Have your say on a new segregated North-South Cycle Superhighway between Elephant & Castle and King's Cross

Overview


Update on 27 February 2015:

Transport for London (TfL) will start to build the North-South Cycle Superhighway from 9 March 2015 as part of the Road Modernisation Plan.

Construction is planned to take place between March 2015 and spring 2016. It will be phased to minimise the impact on traffic, and will not affect all areas along the route at all times.
 

Update on 27 January 2015:

Last year we consulted on proposals for the North-South Cycle Superhighway – a continuous largely segregated cycle route between Elephant & Castle and King’s Cross. The consultation ran from 3 September to 9 November 2014. Thank you to all those people and organisations who took part in our consultation.

We received a total of 6,309 direct responses, with 86% fully supporting and 3% partially supporting the proposals. 10% of respondents did not support the proposals. We also received 5,689 emails submitted using a template on the London Cycling Campaign website supporting both these proposals and those for the East-West Cycle Superhighway. With these, the overall full support rate is 93%.

Having considered responses received in consultation, TfL intends to recommend to its board that the North-South Cycle Superhighway between Elephant & Castle and King’s Cross be progressed to construction.  TfL is continuing to explore options for the route north of Stonecutter Street, taking into account the presence of developments such as Crossrail on this section of the route and will consult on the details in the near future. The developments will not hold up construction of the route between Elephant & Castle and Stonecutter Street although with some changes to the proposals set-out for consultation. These changes include:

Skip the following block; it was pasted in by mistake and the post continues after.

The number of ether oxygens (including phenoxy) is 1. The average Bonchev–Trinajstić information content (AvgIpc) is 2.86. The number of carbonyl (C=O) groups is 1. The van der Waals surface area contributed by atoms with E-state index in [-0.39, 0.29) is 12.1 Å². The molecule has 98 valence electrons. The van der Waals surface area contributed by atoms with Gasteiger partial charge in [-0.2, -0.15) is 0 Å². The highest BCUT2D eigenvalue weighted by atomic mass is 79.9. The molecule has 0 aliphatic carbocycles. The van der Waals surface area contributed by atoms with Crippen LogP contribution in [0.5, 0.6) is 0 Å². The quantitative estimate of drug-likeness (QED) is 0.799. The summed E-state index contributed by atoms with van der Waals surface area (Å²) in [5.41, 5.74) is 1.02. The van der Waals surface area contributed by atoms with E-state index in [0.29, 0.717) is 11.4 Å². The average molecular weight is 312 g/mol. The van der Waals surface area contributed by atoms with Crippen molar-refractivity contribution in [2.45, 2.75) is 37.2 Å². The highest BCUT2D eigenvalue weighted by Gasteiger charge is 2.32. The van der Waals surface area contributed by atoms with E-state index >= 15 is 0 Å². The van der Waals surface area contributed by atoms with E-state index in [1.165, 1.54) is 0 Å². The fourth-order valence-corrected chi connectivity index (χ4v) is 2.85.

• Change in the design of the unsignalised crossings at bus stop bypasses and most pedestrian crossings to be fully raised to footway level with a colour difference and tactile paving
  • Relocation of a new pedestrian crossing on St George’s Road further north towards the Lambeth Road junction to better suit pedestrian desire lines and the needs of local schools
  • Straight-across pedestrian crossings at Ludgate Circus rather than staggered pedestrians crossings
  • Changes to the location of loading, motorcycle and taxi parking along the route as a response to discussing with frontages and a greater understanding of their loading and parking requirements
  • Removal of the proposed 7.5t weight restriction on Union Street because of a change in the placement of traffic signals making it possible for large vehicles to turn into and out of Union Street.


Our response to consultation report can be viewed or downloaded from the link below:

North-South Cycle Superhighway - Response to consultation